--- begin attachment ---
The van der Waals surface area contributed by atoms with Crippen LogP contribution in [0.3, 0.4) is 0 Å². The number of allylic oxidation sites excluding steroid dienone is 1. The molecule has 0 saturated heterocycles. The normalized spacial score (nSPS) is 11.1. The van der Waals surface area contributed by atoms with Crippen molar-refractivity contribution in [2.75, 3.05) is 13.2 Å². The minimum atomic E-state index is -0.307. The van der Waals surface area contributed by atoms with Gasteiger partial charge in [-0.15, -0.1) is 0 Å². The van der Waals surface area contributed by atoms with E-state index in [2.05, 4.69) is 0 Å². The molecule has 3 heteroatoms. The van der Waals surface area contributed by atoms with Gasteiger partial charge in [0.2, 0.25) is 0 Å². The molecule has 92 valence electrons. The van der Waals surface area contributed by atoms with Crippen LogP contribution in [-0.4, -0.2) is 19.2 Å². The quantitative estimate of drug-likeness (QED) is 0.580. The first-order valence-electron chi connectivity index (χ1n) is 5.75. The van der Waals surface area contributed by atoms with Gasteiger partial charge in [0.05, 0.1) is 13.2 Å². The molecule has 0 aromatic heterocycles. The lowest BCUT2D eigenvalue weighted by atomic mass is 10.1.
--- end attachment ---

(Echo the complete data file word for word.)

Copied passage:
The van der Waals surface area contributed by atoms with Crippen LogP contribution in [0.3, 0.4) is 0 Å². The number of allylic oxidation sites excluding steroid dienone is 1. The molecule has 0 saturated heterocycles. The normalized spacial score (nSPS) is 11.1. The van der Waals surface area contributed by atoms with Crippen molar-refractivity contribution in [2.75, 3.05) is 13.2 Å². The minimum atomic E-state index is -0.307. The van der Waals surface area contributed by atoms with Gasteiger partial charge in [-0.15, -0.1) is 0 Å². The van der Waals surface area contributed by atoms with E-state index in [2.05, 4.69) is 0 Å². The molecule has 3 heteroatoms. The van der Waals surface area contributed by atoms with Gasteiger partial charge in [0.2, 0.25) is 0 Å². The molecule has 92 valence electrons. The van der Waals surface area contributed by atoms with Crippen LogP contribution in [-0.4, -0.2) is 19.2 Å². The quantitative estimate of drug-likeness (QED) is 0.580. The first-order valence-electron chi connectivity index (χ1n) is 5.75. The van der Waals surface area contributed by atoms with Gasteiger partial charge in [0.05, 0.1) is 13.2 Å². The molecule has 0 aromatic heterocycles. The lowest BCUT2D eigenvalue weighted by atomic mass is 10.1.